Tag Archives | Pomona’s Pectin

Low Sugar Sour Cherry Jam

Capture the fleeting tart cherry season with a batch of whole fruit, sweet and tangy low sugar sour cherry jam.

Last week, I made a small batch of low sugar sour cherry jam live on Facebook, using Pomona’s pectin for set. When people asked me about the recipe, I told them it was already up on the blog from last summer. Because I was absolutely convinced that this was a recipe I’d already published.

However, I started to hear from people that they couldn’t find it. Was I sure that it was on the blog?

Turns out, I never wrote a low sugar sour cherry jam recipe. It must have been a dream. I’ve made this style of preserve a bunch of times over the years and really thought I’d shared it. Oops!

So, let’s dig in. Like so much of my jam making, the recipe you’ll find at the bottom of the post is built on a ratio. For these batches of low sugar jam, I use four parts fruit to one part sugar. You could always drop the sugar level a bit lower, but I find that this ratio leaves me with a jam that is nicely balanced between sweet and tart, and holds its color beautifully.

Two questions come up when I talk about making jam by ratio. The first is, are we talking about calculating by weight or by volume? Because I love my kitchen scale, I typically use weight to work out the proportions. But you can also use volume. The trick is to be consistent. If you start with weight for your produce, you use weight for your sweetener. Same goes for volume. Stick with what you start with.

Second question is about measuring before or after you prep your fruit. Here’s the honest truth. As long as you aren’t doing a massive amount of culling, your batch size is pretty generous, and you’re measuring by weight, it doesn’t matter too much. I weighed this batch of fruit before I started pitting and I had 5 pounds, two ounces. After pitting, I had 4 pounds, 15 ounces. In this large-ish batch, those three ounces won’t impact the finished outcome much.

Now, if you’re measuring by volume, prepping the fruit first is the best course of action, because it’s going to fill the measuring cup best. Additionally, if you’re using seconds and so need to do a lot of culling, doing all your necessary peeling, pitting, hulling, trimming, and chopping before you start measuring and calculating.

Now, for the pectin. I like to use less pectin that the Pomona’s packet instructions call for. Typically, I use between 1/2 and 3/4 teaspoon calcium water and pectin for every pound of fruit. Use less for a soft set and a bit more for a firmer set.

Once all the pitting, prepping, and calculating is done, I combine the fruit with the bulk of the sugar the jam will use. I save out about half a cup to use as the medium with which to integrate the pectin. Then it’s time to cook!

PS – Like the labels I used on my jars up at the top of the picture? Those are these kraft paper labels from Canning Crafts! Love them!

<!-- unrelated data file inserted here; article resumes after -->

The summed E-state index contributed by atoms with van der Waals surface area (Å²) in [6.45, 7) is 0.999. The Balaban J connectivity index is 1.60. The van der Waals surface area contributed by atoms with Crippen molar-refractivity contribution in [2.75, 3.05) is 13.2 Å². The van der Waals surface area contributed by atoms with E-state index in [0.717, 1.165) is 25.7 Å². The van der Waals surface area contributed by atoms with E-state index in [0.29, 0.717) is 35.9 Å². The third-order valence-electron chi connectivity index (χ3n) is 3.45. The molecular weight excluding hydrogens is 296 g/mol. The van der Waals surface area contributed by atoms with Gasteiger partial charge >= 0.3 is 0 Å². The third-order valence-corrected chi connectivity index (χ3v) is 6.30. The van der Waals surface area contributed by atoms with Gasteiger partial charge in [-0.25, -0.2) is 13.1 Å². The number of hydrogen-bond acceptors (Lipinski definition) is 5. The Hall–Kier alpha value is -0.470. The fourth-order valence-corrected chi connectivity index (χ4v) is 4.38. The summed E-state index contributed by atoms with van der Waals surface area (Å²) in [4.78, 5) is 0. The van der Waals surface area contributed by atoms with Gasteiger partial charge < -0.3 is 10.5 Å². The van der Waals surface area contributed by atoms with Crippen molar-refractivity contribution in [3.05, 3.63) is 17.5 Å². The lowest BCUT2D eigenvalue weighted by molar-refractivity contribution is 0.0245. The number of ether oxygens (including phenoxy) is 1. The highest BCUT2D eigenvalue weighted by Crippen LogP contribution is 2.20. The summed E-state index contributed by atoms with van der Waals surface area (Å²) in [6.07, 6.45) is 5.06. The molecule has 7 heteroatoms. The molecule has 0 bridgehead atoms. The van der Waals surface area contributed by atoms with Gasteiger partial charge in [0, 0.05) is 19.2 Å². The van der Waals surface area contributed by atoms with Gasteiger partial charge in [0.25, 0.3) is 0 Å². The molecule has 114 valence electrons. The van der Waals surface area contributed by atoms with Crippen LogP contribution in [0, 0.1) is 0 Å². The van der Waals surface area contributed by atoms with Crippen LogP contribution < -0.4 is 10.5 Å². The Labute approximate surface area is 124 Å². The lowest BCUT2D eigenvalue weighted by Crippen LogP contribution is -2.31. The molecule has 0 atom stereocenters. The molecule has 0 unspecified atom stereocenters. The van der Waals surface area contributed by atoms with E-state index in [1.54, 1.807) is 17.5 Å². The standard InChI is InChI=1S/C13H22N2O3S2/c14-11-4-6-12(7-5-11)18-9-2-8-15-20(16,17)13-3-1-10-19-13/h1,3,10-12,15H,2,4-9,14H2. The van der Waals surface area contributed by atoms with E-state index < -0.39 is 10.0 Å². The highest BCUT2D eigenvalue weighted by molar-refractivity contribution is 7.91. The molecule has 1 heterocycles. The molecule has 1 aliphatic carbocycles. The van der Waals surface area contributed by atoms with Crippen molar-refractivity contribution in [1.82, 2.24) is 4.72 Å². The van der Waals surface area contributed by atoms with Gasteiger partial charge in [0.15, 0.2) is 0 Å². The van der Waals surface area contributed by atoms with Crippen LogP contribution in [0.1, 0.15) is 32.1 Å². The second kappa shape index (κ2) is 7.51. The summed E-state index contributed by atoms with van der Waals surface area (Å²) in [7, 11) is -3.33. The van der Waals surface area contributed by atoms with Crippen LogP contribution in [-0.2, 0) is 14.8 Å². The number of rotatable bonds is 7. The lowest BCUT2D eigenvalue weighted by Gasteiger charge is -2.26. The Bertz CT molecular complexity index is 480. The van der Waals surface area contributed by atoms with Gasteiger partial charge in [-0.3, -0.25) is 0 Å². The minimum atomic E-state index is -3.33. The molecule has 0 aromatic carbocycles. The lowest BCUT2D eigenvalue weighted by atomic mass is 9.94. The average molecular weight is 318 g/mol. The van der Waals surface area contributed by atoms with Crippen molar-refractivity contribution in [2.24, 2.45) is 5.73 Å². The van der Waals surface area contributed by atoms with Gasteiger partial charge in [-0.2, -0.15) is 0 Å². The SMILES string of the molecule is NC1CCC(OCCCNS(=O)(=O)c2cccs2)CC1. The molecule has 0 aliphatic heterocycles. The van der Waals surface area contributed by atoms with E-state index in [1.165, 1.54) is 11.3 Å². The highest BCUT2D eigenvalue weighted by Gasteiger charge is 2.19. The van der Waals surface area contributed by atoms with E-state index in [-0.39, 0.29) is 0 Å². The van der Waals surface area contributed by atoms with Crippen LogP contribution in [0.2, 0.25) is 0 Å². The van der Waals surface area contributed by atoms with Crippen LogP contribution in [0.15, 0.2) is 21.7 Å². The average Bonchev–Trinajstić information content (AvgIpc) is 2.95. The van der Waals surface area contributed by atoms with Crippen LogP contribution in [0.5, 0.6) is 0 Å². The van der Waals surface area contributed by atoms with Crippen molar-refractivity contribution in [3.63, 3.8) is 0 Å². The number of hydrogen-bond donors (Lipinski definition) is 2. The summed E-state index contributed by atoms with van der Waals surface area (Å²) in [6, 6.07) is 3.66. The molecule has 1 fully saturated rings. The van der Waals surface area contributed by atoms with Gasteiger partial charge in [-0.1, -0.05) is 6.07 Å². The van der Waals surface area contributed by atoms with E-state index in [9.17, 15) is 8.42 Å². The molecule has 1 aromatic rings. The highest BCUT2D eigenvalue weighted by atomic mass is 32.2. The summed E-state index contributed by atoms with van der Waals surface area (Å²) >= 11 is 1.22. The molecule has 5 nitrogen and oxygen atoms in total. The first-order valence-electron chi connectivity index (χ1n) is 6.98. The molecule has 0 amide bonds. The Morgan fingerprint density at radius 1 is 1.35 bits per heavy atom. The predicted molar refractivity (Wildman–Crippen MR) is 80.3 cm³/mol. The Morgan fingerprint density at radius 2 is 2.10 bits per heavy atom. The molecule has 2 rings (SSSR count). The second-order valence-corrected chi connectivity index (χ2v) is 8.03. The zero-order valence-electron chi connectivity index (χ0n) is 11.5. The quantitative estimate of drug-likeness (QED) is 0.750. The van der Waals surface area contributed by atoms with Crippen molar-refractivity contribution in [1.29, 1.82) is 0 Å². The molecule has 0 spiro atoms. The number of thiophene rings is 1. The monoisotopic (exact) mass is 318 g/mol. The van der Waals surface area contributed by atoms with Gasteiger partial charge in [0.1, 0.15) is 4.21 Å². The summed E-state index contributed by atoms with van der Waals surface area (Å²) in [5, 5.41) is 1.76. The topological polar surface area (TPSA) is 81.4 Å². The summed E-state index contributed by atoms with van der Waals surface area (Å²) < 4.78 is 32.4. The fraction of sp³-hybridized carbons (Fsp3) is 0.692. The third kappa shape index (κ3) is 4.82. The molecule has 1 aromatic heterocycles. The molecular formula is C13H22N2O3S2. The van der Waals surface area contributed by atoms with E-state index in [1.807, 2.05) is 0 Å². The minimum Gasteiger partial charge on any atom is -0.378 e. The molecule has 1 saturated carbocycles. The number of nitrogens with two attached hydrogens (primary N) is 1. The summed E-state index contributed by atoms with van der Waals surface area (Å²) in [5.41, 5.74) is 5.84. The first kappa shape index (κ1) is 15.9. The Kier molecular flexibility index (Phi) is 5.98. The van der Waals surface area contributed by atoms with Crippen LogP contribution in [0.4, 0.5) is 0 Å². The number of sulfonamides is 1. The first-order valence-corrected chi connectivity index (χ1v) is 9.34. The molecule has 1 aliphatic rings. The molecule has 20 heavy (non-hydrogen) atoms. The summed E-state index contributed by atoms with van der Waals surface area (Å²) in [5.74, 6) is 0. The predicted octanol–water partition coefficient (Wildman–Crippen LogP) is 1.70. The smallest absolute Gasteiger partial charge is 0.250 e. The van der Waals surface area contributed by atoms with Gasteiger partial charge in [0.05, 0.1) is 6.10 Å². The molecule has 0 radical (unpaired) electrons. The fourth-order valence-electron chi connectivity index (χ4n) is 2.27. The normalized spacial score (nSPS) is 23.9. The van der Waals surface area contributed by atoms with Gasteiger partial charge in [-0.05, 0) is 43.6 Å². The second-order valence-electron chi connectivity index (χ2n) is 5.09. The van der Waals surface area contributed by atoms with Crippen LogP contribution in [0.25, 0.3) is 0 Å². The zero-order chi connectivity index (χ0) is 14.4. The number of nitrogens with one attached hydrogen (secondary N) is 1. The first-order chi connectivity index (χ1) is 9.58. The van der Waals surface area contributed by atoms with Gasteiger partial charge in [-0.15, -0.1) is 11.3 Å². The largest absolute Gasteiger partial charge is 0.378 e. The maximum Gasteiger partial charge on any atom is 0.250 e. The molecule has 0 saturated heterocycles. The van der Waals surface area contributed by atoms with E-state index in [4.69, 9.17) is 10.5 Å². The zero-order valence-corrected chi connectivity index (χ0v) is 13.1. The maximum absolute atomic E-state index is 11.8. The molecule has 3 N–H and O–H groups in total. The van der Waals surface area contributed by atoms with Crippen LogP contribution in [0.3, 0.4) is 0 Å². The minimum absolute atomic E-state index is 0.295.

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Honey Sweetened Strawberry Vanilla Jam

Five jars of honey sweetened strawberry vanilla jam.

If this post is accurate (which, to my best count, it is), there are at least 14 ways to preserve strawberries in the archives of this site. There are yet more versions in my books. And yet, despite all these approaches, I can’t resist adding this honey sweetened strawberry vanilla jam variant to the conversation.

Sliced strawberries in a large pot, with honey drizzling down.

A couple of pieces of advice before you take on this recipe. Number one, use really delicious honey. The flavor of the honey really comes through in this recipe, so you want to use one that tastes amazing (I used some of the honey that Camille from Old Blue Raw Honey gave me when I saw her back in March).

Six jars of honey sweetened strawberry vanilla jam.

My second piece of advice is to get yourself a small stash of grade B vanilla beans from a purveyor like Beanilla. They have all the flavor of the grade A versions, and are markedly cheaper. And if vanilla beans aren’t in the cards for you, a jar of vanilla bean paste is better than vanilla extract, because you’ll still get the speckle and flavor from the seeds.

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Low Sugar Strawberry Vanilla Jam

cluster of strawberry vanilla jam

Last Friday, I stopped in to Reading Terminal Market to see Annelies and pick up a few things. While there, I wandered by the Fair Food Farmstand and commented on the gorgeous, fragrant strawberries. In response, the operations manager Anne, offered to sell me a flat of seconds*. Cheap.

berry seconds

I am unable to resist fruit bargains and so ended up walking the eight blocks home hugging a flat of berries. I found that people responded to the berries in much the same way they do when I’ve found myself carrying a new baby through a grocery store. They smile at your parcel and murmur under their breath, “Baby! (Berries!).”

hulled strawberries

I made it home, berries intact, and set my load down near the air conditioner to cool (there was no space in the fridge). There they sat until later that evening. When I finally started disassembling the flat, I discovered that these were true seconds and needed careful culling.

discarded strawberry bits

I put on a podcast and sidled up to the sink. I hulled and sliced, ruthlessly eliminating all the bits that moldy, slimy, or had started to smelly boozy. In the end, I had enough berries for some slow cooker strawberry butter (a batch of this, sweetened with cane sugar instead of maple) and a batch of low sugar strawberry vanilla jam.